In the latest in our 'How to start your purpose-driven business now' series, Virgin Unite's own Lindsey Crouch shares how – and why – to get a mentor.

I have a confession to make – I am currently a Mentoring Programme Manager without a mentor. I’m on the market, so to speak. But I’ve had some great mentors, both official and unofficial, throughout my career.

I had a great informal mentor that helped me to get to grips with managing a team for the first time. I’d always bought into the notion that to be a good boss you needed to behave in a particular way, and I’d really struggled with that because I don’t naturally have a lot of those typical ‘boss-like’ qualities. But this mentor helped me to see that actually what mattered was being an authentic leader who uses their own natural strengths to get the best out of people, and as a result I think I am a much better manager now. Then I had another one who helped me to think about how to transition from a career in international development to one in a corporate foundation. This mentor shared her knowledge of this sector with me and really helped me to expand my network.

I’m not an entrepreneur (yet) but the rules for finding an awesome mentor that will get you where you want to go are generally applicable across the board.

Now I’m working for Virgin Unite and am involved in a social enterprise start-up on the side (along with a few other ventures) and I need a mentor who will help me to achieve my next set of goals. Here are the steps that I am going to take (and that I would recommend to anyone in the market) to get the right mentor.

Here are my top five tips on finding a mentor

  1. Know yourself. Being self-aware is one of the biggest favours you can do yourself. You might feel like you already know yourself quite well, but we do change over time. So it’s a good idea to do a quick assessment of where you’re at – career-wise and in terms of your current mindset.
  2. Know what you want. Knowing yourself should help you to identify what you want out of your mentoring relationship. Do you need someone that will open doors for you? Or someone that has been there and done what you are trying to achieve? Do you want someone in a specific industry? Do you want to be supported or challenged or a bit of both?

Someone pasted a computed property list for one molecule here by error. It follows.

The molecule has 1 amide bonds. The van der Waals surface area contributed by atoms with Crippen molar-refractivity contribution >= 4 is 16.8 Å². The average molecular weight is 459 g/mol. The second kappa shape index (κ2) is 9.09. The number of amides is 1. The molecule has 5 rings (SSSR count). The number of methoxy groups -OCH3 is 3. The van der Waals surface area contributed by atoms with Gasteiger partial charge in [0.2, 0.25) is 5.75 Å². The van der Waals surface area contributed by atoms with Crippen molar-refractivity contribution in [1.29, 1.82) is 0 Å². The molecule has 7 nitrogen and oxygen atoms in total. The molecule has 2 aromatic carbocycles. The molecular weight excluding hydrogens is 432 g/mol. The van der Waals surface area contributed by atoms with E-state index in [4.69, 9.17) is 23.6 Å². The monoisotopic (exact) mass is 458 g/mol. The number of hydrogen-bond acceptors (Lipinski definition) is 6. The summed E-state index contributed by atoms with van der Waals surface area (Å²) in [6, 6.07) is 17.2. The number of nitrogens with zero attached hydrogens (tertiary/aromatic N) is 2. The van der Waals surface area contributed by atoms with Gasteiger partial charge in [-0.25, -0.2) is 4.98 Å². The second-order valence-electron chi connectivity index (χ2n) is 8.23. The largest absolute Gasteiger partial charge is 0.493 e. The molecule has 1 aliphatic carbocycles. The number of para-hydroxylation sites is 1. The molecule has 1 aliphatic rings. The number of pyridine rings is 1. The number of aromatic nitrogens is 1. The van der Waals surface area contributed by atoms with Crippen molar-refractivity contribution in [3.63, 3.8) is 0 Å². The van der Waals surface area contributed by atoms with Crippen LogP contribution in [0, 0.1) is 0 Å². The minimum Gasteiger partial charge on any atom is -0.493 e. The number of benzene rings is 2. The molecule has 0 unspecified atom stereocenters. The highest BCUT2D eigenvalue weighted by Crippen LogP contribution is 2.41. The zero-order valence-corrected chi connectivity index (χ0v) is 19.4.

3. Know your goals. It’s no good running up to your prospective mentor and screaming ‘HELP!’ You need to go in there with some tangible goals that you want to achieve in the timespan of your mentoring relationship. Write a description of yourself and your achievements in six months' time and work back from there (be ambitious but realistic!)
  4. Use your network. If you’re not hooked up with a specific mentoring programme like the one run by Virgin StartUp, you will probably need to find someone by reaching out to your network. Map out your contacts (LinkedIn is super useful here) and see if you can find a link to a potential mentor. Remember, you don’t want someone that is too close (think two degrees of separation as a minimum) because there could be issues with conflict of interests.
  5. Be realistic. Yes, we would all love Richard Branson to be our mentor, but he’s a busy chap. You need to think about who will be in a position to give you the time that you deserve and reach out to people on that basis. And honestly, the best mentors I have had have had seven to ten years more experience than me – they weren’t CEOs or millionaire entrepreneurs.

Here are five great sources of information

  1. StrengthsFinder – I recommend treating yourself to a copy of this book by Tom Rath. It'll help you to get to know your strengths so that you can find a mentor that will help you to build on them.
  2. We are really big on mentoring at Virgin, so make sure you check the virgin.com website regularly for content and tips – here is just one great example.
  3. James Caan has some interesting things to say about how to be a great mentee in this Guardian article.
  4. Watch this great video from Virgin Startup to find out more about how their mentors are helping entrepreneurs get where they want to go.
  5. Check out Expert Impact’s Youtube channel which shows some great lessons from their mentoring sessions for high impact social entrepreneurs.  

Lindsey Crouch is Mentoring Programme Manager in the Virgin Unite Entrepreneurship team. She is also a trustee for two international development charities, an Advisor for Kensington Creates, and is involved in an education focussed social enterprise start up.

We're co-creating a whole series of articles dedicated to helping you start your purposeful business now. Find them here.

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